Tigana’s footballing methods seem old hat now, but he insisted on goalkeeper Maik Taylor playing the ball out from the back rather than thumping it downfield. The players recall the manager erupting in fury after a pre-season win over Brentford when the Northern Ireland keeper launched the ball forward once the opposition latched onto the tactic. Early in the season, Melville feared the drop when one poor ball cost Fulham a goal. Instead, Tigana encouraged him in the dressing afterwards – insistent that the rewards would come.
And they did. Fulham’s football was spellbinding. Collins and the evergreen Lee Clark formed a telepathic triumvirate with the academy graduate Sean Davis in central midfield. Davis has spoken previously about wondering where his career was going as he struggled to nail down a position in the side under Bracewell and Kevin Keegan having been handed his senior debut by Micky Adams. Tigana tried him in a deeper role and it proved a masterstroke, with the youngster blossoming into the archetypal holding midfielder, whose energetic bursts forward delivered vital goals.
The memories from that unforgettable season are bountiful. Saha’s sensational first half hat-trick against Barnsley, Barry Hayles’ brilliant treble that blew Watford away on Boxing Day and the ease of a derby win over QPR at Craven Cottage. The matches that bring back all the nostalgia are of course those at the close of the campaign when promotion was within touching distance. Tigana fondly remembers the way Fulham fought back at Blackburn, a man down, after Graeme Souness had insisted his side were the best in the division:
“If I was to choose one memory from my time at Fulham, though, it would be a game at Blackburn towards the end of my first season. We played half the match with 10 men, but Sean Davis scored a 90th-minute winner – it was the moment when promotion was all but assured. It was the first and only time that I jumped off the bench to hug my players. The only time in my whole career.”
Promotion was clinched at Huddersfield three days later and it was somehow fitting that Davis, who had netted that improbable winner at Ewood Park, secured the title with a last-gasp strike against Sheffield Wednesday. The scenes on the Hammersmith End terrace that afternoon will remain with me for a lifetime.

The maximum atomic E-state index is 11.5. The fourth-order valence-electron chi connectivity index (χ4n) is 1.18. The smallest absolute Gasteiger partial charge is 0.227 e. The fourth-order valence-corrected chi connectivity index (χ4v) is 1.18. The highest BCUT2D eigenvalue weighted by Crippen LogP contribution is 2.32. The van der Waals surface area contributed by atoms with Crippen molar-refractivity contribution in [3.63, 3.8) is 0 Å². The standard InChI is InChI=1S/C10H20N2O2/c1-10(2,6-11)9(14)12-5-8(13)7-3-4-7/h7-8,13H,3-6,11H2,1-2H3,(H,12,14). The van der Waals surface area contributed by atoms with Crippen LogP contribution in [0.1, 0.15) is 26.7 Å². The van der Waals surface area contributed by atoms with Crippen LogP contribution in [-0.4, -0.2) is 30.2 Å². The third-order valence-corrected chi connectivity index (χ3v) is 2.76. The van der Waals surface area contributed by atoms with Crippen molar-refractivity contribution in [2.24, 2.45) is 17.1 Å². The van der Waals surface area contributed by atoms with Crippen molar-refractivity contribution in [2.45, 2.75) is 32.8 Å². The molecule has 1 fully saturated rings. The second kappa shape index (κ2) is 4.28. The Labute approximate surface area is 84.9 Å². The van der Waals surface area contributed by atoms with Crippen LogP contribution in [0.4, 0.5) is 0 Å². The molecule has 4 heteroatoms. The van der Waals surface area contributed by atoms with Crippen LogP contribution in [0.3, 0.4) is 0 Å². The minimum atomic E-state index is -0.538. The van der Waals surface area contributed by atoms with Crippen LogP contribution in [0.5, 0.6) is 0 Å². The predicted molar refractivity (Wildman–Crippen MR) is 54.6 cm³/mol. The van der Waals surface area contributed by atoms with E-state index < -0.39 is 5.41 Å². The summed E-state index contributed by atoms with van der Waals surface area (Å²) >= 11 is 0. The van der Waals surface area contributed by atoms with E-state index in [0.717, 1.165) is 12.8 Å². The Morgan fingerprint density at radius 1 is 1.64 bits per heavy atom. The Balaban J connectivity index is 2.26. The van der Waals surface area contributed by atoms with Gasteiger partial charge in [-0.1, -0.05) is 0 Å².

So successful was Tigana’s first season in charge that Fulham even put Al-Fayed’s five year target to reach the top flight. A summer of spending, including the purchase of Edwin van der Sar, showed they weren’t intending to make the numbers – as Saha’s brace at Old Trafford that twice put Fulham in front emphasised. Their excellent start to the season hit a road bump before Christmas, but the Whites still reached an FA Cup semi final and winning the InterToto Cup took them into the UEFA Cup. Tigana’s time at Fulham might have ended in recriminations and disappointment, but there’s no doubt he totally transformed London’s oldest professional club.
He also built the most stylish Fulham side I’ve ever seen. Today is his 66th birthday. I hope he’s celebrating at one of his vineyards in Cassis. He certainly deserves to.
Absolute Legend and wonderful memories.
I wish we had him now,pure genius and great footballer why can’t the Khans take a leaf out of Al -Fayeds book and bring in someone as good as Tigana ?
Bring him Back !
What a great article – thank you for writing it!
I was thinking about Jean yesterday, too, and later discovered that it was his birthday. Fulham owe so much to the Tigana legacy and I will never forget the impression his team made on me and my father when we saw them so very much revitalised in that 2000-1 season.
That team played, arguably, the best football outside the top flight, ever seen; their only rivals being, possibly, MacDonald’s early eighties side with O’Driscoll, Davies, Hopkins, Coney, Houghton, et.al. – the 4-1 win away at St. James Park, being just one of the highlights, not even spoilt by cheating Keegan, fooling the ref, and stealing a penalty. Houghton’s goal was sublime. Perhaps, that team could be considered runners-up to Tigana’s, with, maybe, Jocanovich’s promotion side from 2018-19, being third.